"Globally and with only a few exceptions, rural women fare worse than rural men and urban women and men for every MDG indicator for which data are available.” (Interagency Task Force on Rural Women, Fact Sheet on Rural Women, 2012)
On Thursday 6 February, the Rome-based Agencies (Food and Agriculture Organization (FAO), International Fund for Agricultural Development (IFAD), World Food Programme (WFP), hosted a side-event focusing on rural women in an SDG Framework at the Eighth session of the Open Working Group on Sustainable Development Goals held in New York.
This online discussion is aimed at stimulating wider discussion on the topic of rural women. While the exchange is not designed to feed information directly into the event itself, the inclusive approach of the Open Working Group encourages debate on subjects related to each session.
Rural women everywhere play a key role in supporting their households and communities in achieving food and nutrition security, generating income, and improving rural livelihoods and overall well-being. They contribute to agriculture and rural enterprises and fuel local and global economies. As such, they are active players in achieving the MDGs.
Yet, every day, around the world, rural women and girls face persistent structural constraints that prevent them from fully enjoying their human rights and hamper their efforts to improve their lives as well as those of others around them.
Poor rural people face multiple forms of deprivations and discrimination. Rural women, in particular, face major barriers to access productive resources and face disadvantages and exclusion rooted in the power inequalities associated with gender roles, leaving them disproportionately represented among the rural poor.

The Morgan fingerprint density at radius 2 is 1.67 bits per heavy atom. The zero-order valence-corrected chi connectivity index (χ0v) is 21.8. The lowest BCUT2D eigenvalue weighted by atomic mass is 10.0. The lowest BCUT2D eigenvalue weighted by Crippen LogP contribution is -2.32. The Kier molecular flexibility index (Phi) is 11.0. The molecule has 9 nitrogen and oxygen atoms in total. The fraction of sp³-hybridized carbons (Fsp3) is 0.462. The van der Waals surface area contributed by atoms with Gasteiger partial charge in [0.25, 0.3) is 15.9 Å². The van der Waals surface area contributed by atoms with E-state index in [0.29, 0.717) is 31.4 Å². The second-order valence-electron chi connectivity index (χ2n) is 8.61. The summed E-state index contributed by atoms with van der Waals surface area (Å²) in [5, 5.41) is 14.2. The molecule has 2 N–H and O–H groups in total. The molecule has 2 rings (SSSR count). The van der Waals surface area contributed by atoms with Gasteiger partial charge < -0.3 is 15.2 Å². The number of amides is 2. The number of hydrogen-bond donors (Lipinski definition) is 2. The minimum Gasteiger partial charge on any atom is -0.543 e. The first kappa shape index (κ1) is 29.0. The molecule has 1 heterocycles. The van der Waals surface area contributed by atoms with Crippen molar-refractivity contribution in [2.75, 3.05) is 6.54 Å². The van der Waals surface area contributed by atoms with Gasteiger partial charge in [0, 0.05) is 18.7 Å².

This side event will support the Eighth Session of the OWG’s focus on “Promoting equality, including social equity, gender equality and women’s empowerment”. It will explore ways to ensure that a post-2015 development agenda improves the status of rural women through a rights based approach and the implementation of improved policies, strategies and targeted interventions, underpinned by strengthening governance and relevant institutions. It will discuss, inter alia, priorities for improving rural women’s livelihoods, access to justice and legal rights, economic empowerment, and access to decision making at all levels, and thus show how improved conditions of women in rural areas can help to achieve all development goals. Emphasis will be put on targets and indicators supported by gender disaggregated data to better monitor progress in rural women's lives.
The Panel will include senior representatives of the three organizing partners, an organization of rural women, and at least one representative of a national government.
Your thoughts and views addressing the subject of rural women would be a valuable addition to the online discussion ahead of the side-event at the Open Working Group. We are eager to receive your responses on the following questions:
1. If you had made an intervention at the side event on rural women at the 8th session of the Open Working Group in New York, what would have been its key message?
2. Rural women are often described as critical agents of change in discussions on sustainable development goals. To what extent would the achievement of food and nutrition security for rural women help accelerate sustainable development?
3. Of the many facts or stats recorded on rural women, which one do you consider to be the most revealing?
FAO's Post 2015 Development Agenda team